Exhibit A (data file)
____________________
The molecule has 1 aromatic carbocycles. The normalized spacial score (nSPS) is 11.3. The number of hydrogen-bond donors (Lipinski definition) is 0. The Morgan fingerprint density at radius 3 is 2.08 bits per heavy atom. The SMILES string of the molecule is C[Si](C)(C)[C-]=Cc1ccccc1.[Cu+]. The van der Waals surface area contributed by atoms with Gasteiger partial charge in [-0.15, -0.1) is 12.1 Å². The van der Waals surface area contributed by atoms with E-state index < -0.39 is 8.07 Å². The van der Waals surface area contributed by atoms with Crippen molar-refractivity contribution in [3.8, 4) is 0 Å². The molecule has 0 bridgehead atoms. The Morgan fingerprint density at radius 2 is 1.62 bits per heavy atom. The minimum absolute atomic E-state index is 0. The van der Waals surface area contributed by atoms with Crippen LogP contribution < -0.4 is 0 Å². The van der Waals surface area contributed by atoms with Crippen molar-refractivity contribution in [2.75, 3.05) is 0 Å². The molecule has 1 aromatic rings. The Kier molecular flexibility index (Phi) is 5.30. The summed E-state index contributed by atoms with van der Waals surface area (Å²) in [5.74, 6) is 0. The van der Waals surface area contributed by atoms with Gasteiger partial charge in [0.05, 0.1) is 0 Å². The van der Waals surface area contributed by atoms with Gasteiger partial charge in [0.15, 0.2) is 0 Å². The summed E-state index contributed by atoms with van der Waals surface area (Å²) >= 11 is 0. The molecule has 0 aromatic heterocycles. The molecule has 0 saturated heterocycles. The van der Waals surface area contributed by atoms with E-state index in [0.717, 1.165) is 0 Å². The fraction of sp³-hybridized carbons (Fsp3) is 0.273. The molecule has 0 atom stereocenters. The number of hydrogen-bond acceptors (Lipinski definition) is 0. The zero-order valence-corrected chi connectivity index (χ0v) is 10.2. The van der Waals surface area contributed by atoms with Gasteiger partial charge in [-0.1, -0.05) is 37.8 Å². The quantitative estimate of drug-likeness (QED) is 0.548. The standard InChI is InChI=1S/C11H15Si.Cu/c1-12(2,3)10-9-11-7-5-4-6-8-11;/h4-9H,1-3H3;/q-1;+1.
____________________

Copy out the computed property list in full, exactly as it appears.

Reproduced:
The molecule has 1 aromatic carbocycles. The normalized spacial score (nSPS) is 11.3. The number of hydrogen-bond donors (Lipinski definition) is 0. The Morgan fingerprint density at radius 3 is 2.08 bits per heavy atom. The SMILES string of the molecule is C[Si](C)(C)[C-]=Cc1ccccc1.[Cu+]. The van der Waals surface area contributed by atoms with Gasteiger partial charge in [-0.15, -0.1) is 12.1 Å². The van der Waals surface area contributed by atoms with E-state index < -0.39 is 8.07 Å². The van der Waals surface area contributed by atoms with Crippen molar-refractivity contribution in [3.8, 4) is 0 Å². The molecule has 0 bridgehead atoms. The Morgan fingerprint density at radius 2 is 1.62 bits per heavy atom. The minimum absolute atomic E-state index is 0. The van der Waals surface area contributed by atoms with Crippen LogP contribution < -0.4 is 0 Å². The van der Waals surface area contributed by atoms with Crippen molar-refractivity contribution in [2.75, 3.05) is 0 Å². The molecule has 1 aromatic rings. The Kier molecular flexibility index (Phi) is 5.30. The summed E-state index contributed by atoms with van der Waals surface area (Å²) in [5.74, 6) is 0. The van der Waals surface area contributed by atoms with Gasteiger partial charge in [0.05, 0.1) is 0 Å². The van der Waals surface area contributed by atoms with Gasteiger partial charge in [0.15, 0.2) is 0 Å². The summed E-state index contributed by atoms with van der Waals surface area (Å²) >= 11 is 0. The molecule has 0 aromatic heterocycles. The molecule has 0 saturated heterocycles. The van der Waals surface area contributed by atoms with E-state index in [0.717, 1.165) is 0 Å². The fraction of sp³-hybridized carbons (Fsp3) is 0.273. The molecule has 0 atom stereocenters. The number of hydrogen-bond acceptors (Lipinski definition) is 0. The zero-order valence-corrected chi connectivity index (χ0v) is 10.2. The van der Waals surface area contributed by atoms with Gasteiger partial charge in [-0.1, -0.05) is 37.8 Å². The quantitative estimate of drug-likeness (QED) is 0.548. The standard InChI is InChI=1S/C11H15Si.Cu/c1-12(2,3)10-9-11-7-5-4-6-8-11;/h4-9H,1-3H3;/q-1;+1.